Bryan P. Sears//Daily Record Government Writer//September 8, 2016
//Daily Record Government Writer
//September 8, 2016
A proposed increase on the state’s tobacco tax appears to be on the back burner, at least until Gov. Larry Hogan is out of office.
Vincent DeMarco, president of the Maryland Citizens’ Health Initiative, said the handwriting is on the wall regarding such a tax increase, and his organization instead will focus on a package of bills related to prescription affordability and concerns about price gouging by pharmaceutical companies.
“When we make something a priority we put all of our resources into it,” DeMarco said Thursday. “We feel that this is something more important to do right now and is politically feasible.
“We don’t think a tobacco tax can be enacted,” he added.
DeMarco, who was instrumental in passing more recent tax increases on tobacco and alcohol, has backed an effort over the last two years that would raise the tax on a pack of cigarettes from $2 to $3. The bill also increased taxes on other tobacco products, such as smokeless tobacco, loose tobacco and non-premium cigars.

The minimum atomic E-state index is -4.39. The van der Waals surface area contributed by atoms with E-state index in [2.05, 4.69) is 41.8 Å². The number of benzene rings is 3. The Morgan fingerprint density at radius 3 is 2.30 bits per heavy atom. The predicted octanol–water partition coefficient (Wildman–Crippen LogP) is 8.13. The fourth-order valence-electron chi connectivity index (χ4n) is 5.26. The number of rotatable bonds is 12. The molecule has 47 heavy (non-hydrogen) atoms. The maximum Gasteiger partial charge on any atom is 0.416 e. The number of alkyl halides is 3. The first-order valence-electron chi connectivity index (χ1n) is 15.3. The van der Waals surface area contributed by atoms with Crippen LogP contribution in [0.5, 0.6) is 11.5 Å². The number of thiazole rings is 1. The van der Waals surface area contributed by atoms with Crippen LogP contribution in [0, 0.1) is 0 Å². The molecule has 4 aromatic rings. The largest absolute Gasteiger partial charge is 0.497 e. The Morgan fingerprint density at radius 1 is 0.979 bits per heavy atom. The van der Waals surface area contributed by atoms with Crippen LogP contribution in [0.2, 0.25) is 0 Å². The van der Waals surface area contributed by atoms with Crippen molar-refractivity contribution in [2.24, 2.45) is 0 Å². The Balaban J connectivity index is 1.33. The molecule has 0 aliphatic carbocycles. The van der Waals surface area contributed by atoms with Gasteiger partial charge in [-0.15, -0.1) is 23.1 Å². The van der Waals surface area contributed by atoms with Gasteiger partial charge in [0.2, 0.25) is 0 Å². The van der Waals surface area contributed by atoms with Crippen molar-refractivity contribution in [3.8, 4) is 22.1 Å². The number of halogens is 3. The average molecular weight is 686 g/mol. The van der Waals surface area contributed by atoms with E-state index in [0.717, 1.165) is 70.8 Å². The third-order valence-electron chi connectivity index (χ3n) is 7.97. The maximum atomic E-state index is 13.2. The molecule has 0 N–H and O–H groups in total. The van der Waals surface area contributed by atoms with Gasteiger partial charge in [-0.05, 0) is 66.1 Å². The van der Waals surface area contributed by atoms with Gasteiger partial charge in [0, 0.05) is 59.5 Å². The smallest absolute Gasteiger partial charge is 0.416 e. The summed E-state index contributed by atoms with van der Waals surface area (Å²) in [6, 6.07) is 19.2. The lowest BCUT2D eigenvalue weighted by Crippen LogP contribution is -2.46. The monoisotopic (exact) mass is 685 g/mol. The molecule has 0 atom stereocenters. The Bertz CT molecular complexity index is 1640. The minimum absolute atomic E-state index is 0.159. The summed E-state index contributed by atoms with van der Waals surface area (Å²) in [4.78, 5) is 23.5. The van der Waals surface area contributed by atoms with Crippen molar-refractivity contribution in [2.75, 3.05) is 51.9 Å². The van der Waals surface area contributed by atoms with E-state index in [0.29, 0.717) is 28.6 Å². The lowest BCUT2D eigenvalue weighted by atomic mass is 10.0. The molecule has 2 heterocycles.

The bill was a tough sell even in a situation where Democrats controlled the legislature and governor’s mansion; successful bills never passed with veto-proof majorities.
But Hogan’s election, not in small part due to his anti-taxes campaign, made it more difficult to pass such legislation. The bill died in committee in each of the last two years.
“We just didn’t think it was worth spending our energies on that in light of the fact that we could get something on prescription drugs,” DeMarco said. “We believe a majority of the General Assembly supports a tobacco tax (increase) but we don’t think we have a veto-proof majority. We had some hope that the governor would treat tobacco tax different.”
DeMarco hoped Hogan would see the issue not as one of taxes but rather a public health concern. DeMarco frequently cited stats he said showed the most recent tax increase had driven down the number of adult smokers in Maryland by 30 percent. (Opponents of the tax claim smokers have merely moved to buying their cigarettes in neighboring states with cheaper taxes.)
“It just made clear to us that if this legislation passed the legislature, he would veto it,” DeMarco said. “We just don’t have the override. We don’t want to put ourselves or anybody else through that when we could be focused on something that’s doable.”
“As long as that dynamic exists, that it would definitely be vetoed and we don’t have the override votes we’re not going to push it,” DeMarco said.s